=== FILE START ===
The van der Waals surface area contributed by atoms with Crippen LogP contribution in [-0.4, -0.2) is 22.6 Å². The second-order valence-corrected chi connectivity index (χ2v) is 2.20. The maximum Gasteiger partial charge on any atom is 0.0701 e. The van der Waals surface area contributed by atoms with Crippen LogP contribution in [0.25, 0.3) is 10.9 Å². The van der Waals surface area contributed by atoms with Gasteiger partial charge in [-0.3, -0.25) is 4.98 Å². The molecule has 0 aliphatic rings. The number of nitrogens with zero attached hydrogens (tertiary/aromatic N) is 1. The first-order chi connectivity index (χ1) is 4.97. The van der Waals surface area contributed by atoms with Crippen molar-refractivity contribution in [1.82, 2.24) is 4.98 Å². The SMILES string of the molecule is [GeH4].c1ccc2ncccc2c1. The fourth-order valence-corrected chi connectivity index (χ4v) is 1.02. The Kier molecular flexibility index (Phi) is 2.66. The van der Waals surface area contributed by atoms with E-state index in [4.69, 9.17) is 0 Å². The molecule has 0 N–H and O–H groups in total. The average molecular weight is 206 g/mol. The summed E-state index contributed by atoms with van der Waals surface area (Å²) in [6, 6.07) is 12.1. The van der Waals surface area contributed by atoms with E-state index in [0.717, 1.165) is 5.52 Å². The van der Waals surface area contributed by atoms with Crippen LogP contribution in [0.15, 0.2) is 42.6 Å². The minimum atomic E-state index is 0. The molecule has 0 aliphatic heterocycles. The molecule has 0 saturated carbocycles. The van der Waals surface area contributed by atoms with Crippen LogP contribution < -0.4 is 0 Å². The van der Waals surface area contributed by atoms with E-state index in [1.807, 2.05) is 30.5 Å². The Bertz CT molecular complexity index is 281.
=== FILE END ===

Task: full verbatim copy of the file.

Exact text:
The van der Waals surface area contributed by atoms with Crippen LogP contribution in [-0.4, -0.2) is 22.6 Å². The second-order valence-corrected chi connectivity index (χ2v) is 2.20. The maximum Gasteiger partial charge on any atom is 0.0701 e. The van der Waals surface area contributed by atoms with Crippen LogP contribution in [0.25, 0.3) is 10.9 Å². The van der Waals surface area contributed by atoms with Gasteiger partial charge in [-0.3, -0.25) is 4.98 Å². The molecule has 0 aliphatic rings. The number of nitrogens with zero attached hydrogens (tertiary/aromatic N) is 1. The first-order chi connectivity index (χ1) is 4.97. The van der Waals surface area contributed by atoms with Crippen molar-refractivity contribution in [1.82, 2.24) is 4.98 Å². The SMILES string of the molecule is [GeH4].c1ccc2ncccc2c1. The fourth-order valence-corrected chi connectivity index (χ4v) is 1.02. The Kier molecular flexibility index (Phi) is 2.66. The van der Waals surface area contributed by atoms with E-state index in [4.69, 9.17) is 0 Å². The molecule has 0 N–H and O–H groups in total. The average molecular weight is 206 g/mol. The summed E-state index contributed by atoms with van der Waals surface area (Å²) in [6, 6.07) is 12.1. The van der Waals surface area contributed by atoms with E-state index in [0.717, 1.165) is 5.52 Å². The van der Waals surface area contributed by atoms with Crippen LogP contribution in [0.15, 0.2) is 42.6 Å². The minimum atomic E-state index is 0. The molecule has 0 aliphatic heterocycles. The molecule has 0 saturated carbocycles. The van der Waals surface area contributed by atoms with Crippen LogP contribution < -0.4 is 0 Å². The van der Waals surface area contributed by atoms with E-state index in [1.807, 2.05) is 30.5 Å². The Bertz CT molecular complexity index is 281.